Asked by: Jacob Williams, by email
This is as much about philosophy and semantics as science.
Let’s start with everything on Earth. In about five billion years’ time, our planet will be engulfed by the Sun as it expands into a red giant star. Our planet’s crust will melt, the atmosphere will be driven off into space and the heavier atoms will become part of the Sun. After many more billions of years, the Sun will stop nuclear fusion altogether and gently cool down as an inert, but hot, white dwarf. After about a quadrillion years (roughly 100,000 times the current age of the Universe), the white dwarf will have cooled enough to stop glowing.
But will the cold, dead heart of the Sun continue to drift through space forever? Not necessarily.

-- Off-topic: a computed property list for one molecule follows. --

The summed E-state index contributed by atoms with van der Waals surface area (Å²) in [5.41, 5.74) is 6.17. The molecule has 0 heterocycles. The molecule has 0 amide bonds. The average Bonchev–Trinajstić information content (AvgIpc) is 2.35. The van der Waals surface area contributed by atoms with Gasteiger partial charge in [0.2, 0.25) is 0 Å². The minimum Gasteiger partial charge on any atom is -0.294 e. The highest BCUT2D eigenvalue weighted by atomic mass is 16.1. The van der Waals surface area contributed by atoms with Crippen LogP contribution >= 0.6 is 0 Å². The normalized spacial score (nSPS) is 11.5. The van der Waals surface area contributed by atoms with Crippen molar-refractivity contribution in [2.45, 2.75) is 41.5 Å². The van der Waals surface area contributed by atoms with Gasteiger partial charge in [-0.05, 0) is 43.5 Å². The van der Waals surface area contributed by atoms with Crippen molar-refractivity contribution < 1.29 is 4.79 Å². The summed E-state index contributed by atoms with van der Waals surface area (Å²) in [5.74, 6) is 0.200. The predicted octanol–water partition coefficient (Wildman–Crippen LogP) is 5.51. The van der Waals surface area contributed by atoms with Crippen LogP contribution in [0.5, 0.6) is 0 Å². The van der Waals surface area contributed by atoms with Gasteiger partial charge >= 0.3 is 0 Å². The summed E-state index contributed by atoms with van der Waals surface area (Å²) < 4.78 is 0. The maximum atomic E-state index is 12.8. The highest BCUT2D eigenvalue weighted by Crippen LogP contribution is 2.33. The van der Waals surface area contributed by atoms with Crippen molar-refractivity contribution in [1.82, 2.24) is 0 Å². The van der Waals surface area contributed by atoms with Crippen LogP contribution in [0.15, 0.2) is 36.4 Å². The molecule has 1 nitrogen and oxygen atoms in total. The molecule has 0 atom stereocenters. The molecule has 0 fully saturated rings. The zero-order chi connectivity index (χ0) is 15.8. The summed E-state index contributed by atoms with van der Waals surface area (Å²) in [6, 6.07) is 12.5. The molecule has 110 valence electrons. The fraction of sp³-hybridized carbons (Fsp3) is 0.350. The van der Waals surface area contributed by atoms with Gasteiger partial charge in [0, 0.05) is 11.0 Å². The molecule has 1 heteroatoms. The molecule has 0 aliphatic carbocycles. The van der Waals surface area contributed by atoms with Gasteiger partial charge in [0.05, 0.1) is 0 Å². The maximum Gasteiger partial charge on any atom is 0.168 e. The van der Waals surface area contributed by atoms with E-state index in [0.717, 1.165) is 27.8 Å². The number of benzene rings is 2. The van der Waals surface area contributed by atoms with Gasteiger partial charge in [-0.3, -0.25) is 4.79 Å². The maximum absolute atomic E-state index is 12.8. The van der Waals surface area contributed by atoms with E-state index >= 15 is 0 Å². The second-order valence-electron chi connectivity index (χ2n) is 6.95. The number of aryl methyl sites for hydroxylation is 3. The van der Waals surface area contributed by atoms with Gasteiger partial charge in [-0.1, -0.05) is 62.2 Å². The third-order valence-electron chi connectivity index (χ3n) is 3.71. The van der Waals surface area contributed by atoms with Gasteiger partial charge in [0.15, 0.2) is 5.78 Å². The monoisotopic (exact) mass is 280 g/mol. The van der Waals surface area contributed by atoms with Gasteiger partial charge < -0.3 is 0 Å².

Some theoretical models predict that protons might eventually decay into photons and positrons (anti-electrons). If they do, the atoms in our Sun and every other star would disintegrate, but this would take (roughly) another 10,200 years. The fundamental particles in this thin soup may last forever. Or, the expansion of the Universe might reverse into a ‘Big Crunch’ that restarts the whole cycle.
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